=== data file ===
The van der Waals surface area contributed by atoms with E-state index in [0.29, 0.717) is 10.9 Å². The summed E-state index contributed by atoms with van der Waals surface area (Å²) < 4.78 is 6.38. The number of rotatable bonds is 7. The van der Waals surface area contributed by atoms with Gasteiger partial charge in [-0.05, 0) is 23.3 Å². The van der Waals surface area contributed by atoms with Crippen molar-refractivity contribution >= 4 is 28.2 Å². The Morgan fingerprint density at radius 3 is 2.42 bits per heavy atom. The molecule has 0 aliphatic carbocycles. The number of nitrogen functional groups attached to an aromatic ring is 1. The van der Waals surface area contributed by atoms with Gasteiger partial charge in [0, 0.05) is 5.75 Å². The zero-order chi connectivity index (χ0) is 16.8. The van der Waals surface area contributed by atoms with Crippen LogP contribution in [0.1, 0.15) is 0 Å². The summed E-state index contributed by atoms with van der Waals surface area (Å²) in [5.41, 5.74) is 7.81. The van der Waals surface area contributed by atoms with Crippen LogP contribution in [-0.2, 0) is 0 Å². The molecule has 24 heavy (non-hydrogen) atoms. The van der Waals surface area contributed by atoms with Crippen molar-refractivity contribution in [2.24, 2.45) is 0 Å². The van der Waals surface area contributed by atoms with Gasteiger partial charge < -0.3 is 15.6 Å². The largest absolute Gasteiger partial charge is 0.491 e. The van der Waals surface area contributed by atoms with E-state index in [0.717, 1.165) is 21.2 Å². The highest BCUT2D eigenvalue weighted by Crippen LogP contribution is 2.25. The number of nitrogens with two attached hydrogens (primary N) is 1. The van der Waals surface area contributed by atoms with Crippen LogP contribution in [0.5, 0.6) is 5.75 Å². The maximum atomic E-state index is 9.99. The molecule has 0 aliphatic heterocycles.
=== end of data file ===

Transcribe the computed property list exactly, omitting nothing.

The van der Waals surface area contributed by atoms with E-state index in [0.29, 0.717) is 10.9 Å². The summed E-state index contributed by atoms with van der Waals surface area (Å²) < 4.78 is 6.38. The number of rotatable bonds is 7. The van der Waals surface area contributed by atoms with Gasteiger partial charge in [-0.05, 0) is 23.3 Å². The van der Waals surface area contributed by atoms with Crippen molar-refractivity contribution >= 4 is 28.2 Å². The Morgan fingerprint density at radius 3 is 2.42 bits per heavy atom. The molecule has 0 aliphatic carbocycles. The number of nitrogen functional groups attached to an aromatic ring is 1. The van der Waals surface area contributed by atoms with Gasteiger partial charge in [0, 0.05) is 5.75 Å². The zero-order chi connectivity index (χ0) is 16.8. The van der Waals surface area contributed by atoms with Crippen LogP contribution in [0.1, 0.15) is 0 Å². The summed E-state index contributed by atoms with van der Waals surface area (Å²) in [5.41, 5.74) is 7.81. The van der Waals surface area contributed by atoms with Crippen LogP contribution in [-0.2, 0) is 0 Å². The molecule has 24 heavy (non-hydrogen) atoms. The van der Waals surface area contributed by atoms with Crippen molar-refractivity contribution in [2.24, 2.45) is 0 Å². The van der Waals surface area contributed by atoms with Gasteiger partial charge < -0.3 is 15.6 Å². The largest absolute Gasteiger partial charge is 0.491 e. The van der Waals surface area contributed by atoms with E-state index in [0.717, 1.165) is 21.2 Å². The highest BCUT2D eigenvalue weighted by Crippen LogP contribution is 2.25. The number of nitrogens with two attached hydrogens (primary N) is 1. The van der Waals surface area contributed by atoms with Crippen LogP contribution in [0.5, 0.6) is 5.75 Å². The maximum atomic E-state index is 9.99. The molecule has 0 aliphatic heterocycles.